Facebook and FBI bust Yahos malware scheme: expert reaction

Malware

by Tineka Smith| 13 December 2012

CBR rounds up expert opinions on the cybercriminal investigation where 10 individuals were arrested for using Yahos Malware on 11 million computers and causing $850m in losses.

Malwarebytes CEO, Marcin Kleczynski told CBR

"Cyber criminals are taking full advantage of our growing desire to use social media, so it's great to see big companies like Facebook working closely with law enforcement. Not only will this serve as a warning to cyber criminals, but it will decrease the amount of malware which is posted on social networks and designed to steal everything from personal details to bank account details.

"The simplest way to keep safe on social networks is to make sure you question every link sent to you, even when it's from a friend as these can often take you straight to threats. In addition, keep your anti-malware software up to date to ensure the latest stealthy spyware stays away from your PC."

Tal Be'ery, Web Research Team Leader at Imperva

The malware is not unique to Facebook and is reported to spread over other social medium such as Instant Messaging (IM). But since Facebook is the most popular social network platform most of the attention of the attacker were dedicated to it.
Using Facebook security team, the FBI was probably able to track the propagation of malware to its origin and discover "Patient zero" of the Yahos epidemic. "Patient zero" was probably a fake profile (or profiles) created by the attackers to spread the malware. We assume, that using that account access details (e.g. IP address) the FBI was given a lead to the people behind the operation.

Users, as well as organizations, can reduce the risk associated with data theft through infected computers by safe behavior, blocking known malware with an antivirus solution (AV) and blocking unknown malware with data access monitoring.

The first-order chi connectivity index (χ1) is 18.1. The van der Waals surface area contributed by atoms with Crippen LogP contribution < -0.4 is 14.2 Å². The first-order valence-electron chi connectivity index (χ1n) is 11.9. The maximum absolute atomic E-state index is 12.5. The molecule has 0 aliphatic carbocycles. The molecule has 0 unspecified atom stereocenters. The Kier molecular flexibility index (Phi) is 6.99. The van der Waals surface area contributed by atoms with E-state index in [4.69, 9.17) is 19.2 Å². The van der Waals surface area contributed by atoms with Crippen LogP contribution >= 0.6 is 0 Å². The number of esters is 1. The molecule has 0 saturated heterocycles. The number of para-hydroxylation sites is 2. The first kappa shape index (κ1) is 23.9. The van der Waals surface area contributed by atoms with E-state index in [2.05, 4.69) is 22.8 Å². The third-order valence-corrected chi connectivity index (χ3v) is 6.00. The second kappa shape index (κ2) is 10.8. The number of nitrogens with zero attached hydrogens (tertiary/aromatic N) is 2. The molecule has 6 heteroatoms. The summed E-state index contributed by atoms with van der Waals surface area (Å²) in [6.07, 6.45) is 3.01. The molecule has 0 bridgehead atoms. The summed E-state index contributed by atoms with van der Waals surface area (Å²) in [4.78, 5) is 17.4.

Garry Sidaway, Global Director of Security Strategy, at Integralis told CBR

"There are two things to take from this story. First, collaboration as we have seen already in recent weeks - organisations both in the public and private sectors sharing intelligence and providing information to ensure that common applications and systems are not compromised. Criminals are always looking for the weakest link or the mass exploit to reap rewards - this is why we have seen the rise in scams linked to popular applications such as Facebook. Information security professionals have always worked on the principle of ethical disclosure and more and more collaboration between these organisations and businesses will help.

"The second issue is on user awareness. We are a 'we are a trusting bunch - if our system says it is infected who are we to ask questions. So individuals need to understand that clicking on links that purport to remove viruses from your system - often contain viruses! Facebook and others have worked hard to remove these links before the user is tempted, but individuals need to be educated, most if not all, systems these days come with anti-malware pre-installed - use this and not the link on the screen to scan your system. If you don't have these installed then invest in legitimate software from legitimate sites.